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Old November 25, 2007, 06:32 PM   #1
bswiv
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Coyote question......

In the last couple of years we've finally got not just a few but a BUNCH of coyotes in the woods of NE Florida. It's almost as if the population has exploded. In fact this morning, for the first time ever, I heard a couple houling while I was sitting in my stand waiting for it to get light.

So my question is for those of you in parts of the country with some history with coyotes. Give me some idea as to how they will impact the deer/hog/turkey population.

And while you're at it tell me if bobcat populations are negatively effected by the arrival of coyotes.

From what I've seen in the sand the last couple of years it seems that the cat population is down some and that the turkey population is off too. Hard to tell with the hogs and deer.

Insight appreciated.

And yes we are working on learning how to hunt them but as we have to do it during the day without the help of electric calls in the area we hunt I think it will be hard.
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Old November 25, 2007, 06:42 PM   #2
hogdogs
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Bobcats and yotes are both hard on turkey populations. I am sure yotes get a few fawns as well. I feel ferral domestic style cats are harder on turkeys as they do not seem to self limit their population as bobcats and yotes do.
It will be hard calling them in with out electronic calls. Boartuff outdoors forum...
http://www.boartuffoutdoors.com/cgi-bin/yabb/YaBB.pl
Has quite a few yote hunters that often offer help to those that ask... feel free to tell them hogdogs sent you.
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Old November 26, 2007, 07:00 AM   #3
Chief55
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While I was stationed in northern Calf. I stopped at a forrest service station for national forrest maps. The rangers there asked me to start hunting coyotes saying that they were taking 90% of the new born fawns within 2 weeks of being born in that forrest. I hunted for them while stationed in Calf. and again in OR. I started out calling at night but found I could call them during the day just as well. If they are hungry they will come. They just tend to be moving greater distances at night. I used hand calls tuned to rabbits and fawns. The main thing was to cover your sent well, good camo, keep movement to a min. and to put a lot of panic into the calling. I whore just a bit of orange to keep hawks from swooping down at me, the yootes did not seem to see it, might be color blind to some degree. Don't over call as they will pin point you to an inch. Amagin a hurt rabbit. Each cry or scream on the call should be short and fast as you are imatating animals with a small lung capasity so it can not be long drawn out screams to be natural sounding. Keep the screems to around 2 to 3 seconds. The length of the screams is the main difference between a rabbit or a fawn. A fawn screem being just a bit longer and tuned just a bit deeped more like a jack rabbit. They will kill and eat anything that is competing with them for food, including dogs and cats. I saw a pack corner and take down a full grown cow elk in OR. It blew my mind. Match your gun to the range. Number 4 shot or bigger works great in close. With rifle or pistol I like rapidly exspanding bullets. Sorry this is so long but hope it helps you. Good luck.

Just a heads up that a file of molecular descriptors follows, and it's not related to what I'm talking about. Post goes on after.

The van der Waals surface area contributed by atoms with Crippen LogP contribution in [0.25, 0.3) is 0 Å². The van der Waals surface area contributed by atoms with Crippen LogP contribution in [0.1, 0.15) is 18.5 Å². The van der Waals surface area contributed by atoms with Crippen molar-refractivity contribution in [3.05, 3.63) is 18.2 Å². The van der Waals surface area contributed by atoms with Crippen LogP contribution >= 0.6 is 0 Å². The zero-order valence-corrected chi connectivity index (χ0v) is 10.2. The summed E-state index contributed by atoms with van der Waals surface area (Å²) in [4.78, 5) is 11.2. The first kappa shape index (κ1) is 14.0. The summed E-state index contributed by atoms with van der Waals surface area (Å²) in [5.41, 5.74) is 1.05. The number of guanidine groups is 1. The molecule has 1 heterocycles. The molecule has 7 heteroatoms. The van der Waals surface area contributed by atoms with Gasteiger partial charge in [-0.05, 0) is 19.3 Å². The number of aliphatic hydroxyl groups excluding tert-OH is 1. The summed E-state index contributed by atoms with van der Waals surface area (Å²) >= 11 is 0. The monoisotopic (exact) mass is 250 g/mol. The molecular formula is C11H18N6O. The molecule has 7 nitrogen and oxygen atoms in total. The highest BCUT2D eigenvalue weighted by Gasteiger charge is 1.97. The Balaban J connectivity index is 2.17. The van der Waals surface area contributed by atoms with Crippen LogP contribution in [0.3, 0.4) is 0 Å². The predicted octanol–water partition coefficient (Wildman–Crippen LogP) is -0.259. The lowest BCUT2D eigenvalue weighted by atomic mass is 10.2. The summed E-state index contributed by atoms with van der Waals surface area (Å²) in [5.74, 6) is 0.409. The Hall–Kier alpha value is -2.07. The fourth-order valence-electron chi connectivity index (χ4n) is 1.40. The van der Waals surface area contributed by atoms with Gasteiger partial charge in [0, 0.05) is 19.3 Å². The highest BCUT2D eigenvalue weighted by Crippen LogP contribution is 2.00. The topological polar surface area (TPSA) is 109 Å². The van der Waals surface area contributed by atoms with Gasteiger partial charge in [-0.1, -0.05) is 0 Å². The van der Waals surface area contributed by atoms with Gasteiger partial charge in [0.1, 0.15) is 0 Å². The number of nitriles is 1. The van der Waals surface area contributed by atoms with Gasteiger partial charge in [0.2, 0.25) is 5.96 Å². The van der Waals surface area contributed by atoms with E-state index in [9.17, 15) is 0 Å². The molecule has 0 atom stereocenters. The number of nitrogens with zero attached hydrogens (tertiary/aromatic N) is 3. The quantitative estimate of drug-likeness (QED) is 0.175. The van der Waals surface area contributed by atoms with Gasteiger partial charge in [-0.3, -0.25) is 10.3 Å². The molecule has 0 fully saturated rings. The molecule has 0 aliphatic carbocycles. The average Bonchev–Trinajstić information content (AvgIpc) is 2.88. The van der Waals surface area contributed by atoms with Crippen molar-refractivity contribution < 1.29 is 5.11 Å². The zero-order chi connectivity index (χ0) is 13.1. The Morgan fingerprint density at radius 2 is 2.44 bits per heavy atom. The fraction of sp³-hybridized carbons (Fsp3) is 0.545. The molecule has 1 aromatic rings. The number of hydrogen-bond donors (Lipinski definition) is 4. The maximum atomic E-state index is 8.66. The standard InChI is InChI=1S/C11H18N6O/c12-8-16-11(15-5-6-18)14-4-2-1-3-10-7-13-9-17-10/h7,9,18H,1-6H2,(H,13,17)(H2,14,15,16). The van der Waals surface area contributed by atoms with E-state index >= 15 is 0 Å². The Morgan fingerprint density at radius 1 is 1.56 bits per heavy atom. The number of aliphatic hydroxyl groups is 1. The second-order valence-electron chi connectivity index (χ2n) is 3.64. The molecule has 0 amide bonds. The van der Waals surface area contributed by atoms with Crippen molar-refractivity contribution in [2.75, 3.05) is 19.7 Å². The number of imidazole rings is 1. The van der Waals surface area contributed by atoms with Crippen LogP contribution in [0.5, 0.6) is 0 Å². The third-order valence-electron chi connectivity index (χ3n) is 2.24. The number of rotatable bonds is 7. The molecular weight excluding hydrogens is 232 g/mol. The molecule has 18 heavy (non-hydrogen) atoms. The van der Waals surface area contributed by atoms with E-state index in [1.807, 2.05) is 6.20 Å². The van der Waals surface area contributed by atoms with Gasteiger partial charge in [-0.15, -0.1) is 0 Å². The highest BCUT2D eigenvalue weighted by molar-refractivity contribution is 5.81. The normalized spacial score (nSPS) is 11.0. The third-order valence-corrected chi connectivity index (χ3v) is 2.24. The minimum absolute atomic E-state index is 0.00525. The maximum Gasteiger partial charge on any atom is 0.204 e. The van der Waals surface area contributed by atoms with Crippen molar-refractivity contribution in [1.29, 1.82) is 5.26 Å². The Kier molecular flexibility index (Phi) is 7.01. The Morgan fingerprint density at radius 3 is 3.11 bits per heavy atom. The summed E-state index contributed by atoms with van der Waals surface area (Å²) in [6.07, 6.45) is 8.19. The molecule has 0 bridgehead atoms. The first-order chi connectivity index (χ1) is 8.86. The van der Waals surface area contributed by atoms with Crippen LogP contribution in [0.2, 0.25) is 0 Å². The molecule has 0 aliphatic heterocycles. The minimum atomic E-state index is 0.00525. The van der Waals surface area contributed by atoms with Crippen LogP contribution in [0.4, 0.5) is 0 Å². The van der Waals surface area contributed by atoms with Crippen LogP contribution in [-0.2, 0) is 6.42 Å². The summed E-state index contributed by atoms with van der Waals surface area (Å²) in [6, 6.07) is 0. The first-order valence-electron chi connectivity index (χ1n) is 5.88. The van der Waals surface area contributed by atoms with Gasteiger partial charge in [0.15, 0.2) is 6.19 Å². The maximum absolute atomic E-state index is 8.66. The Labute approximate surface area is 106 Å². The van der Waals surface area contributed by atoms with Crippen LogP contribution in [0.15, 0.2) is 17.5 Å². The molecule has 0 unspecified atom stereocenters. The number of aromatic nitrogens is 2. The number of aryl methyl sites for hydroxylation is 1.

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Old November 26, 2007, 04:45 PM   #4
john in jax
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On my way from Orlando, FL bvack to Jacksonville, FL I saw a yote dead on I-4 just before you get to I-95. I've seen tracks in the WMA's (Blanding, Osceola, Guana and 12 Mile) where I hunt, but have never actually laid eyes on one. He was huge, must have been 60lbs unless they are a lot lighter than house dogs.
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Old November 26, 2007, 05:46 PM   #5
grymster2007
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Recently I've seen more coyotes in my area, but the turkey population seems stable... so far!
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Old November 26, 2007, 07:33 PM   #6
bswiv
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I appreciate the replies.

It will be hard to assess the impact here. When we were kids, 35 years ago, our area of Florida was coyote free. But back then we also had darn few turkeys and a deer population that was not much better. How the much improved game populations will be effected by the introduction of a new predator is a big question.

And what impact coyotes will have on non-game animals, you know the ones we don't really notice, is another question.
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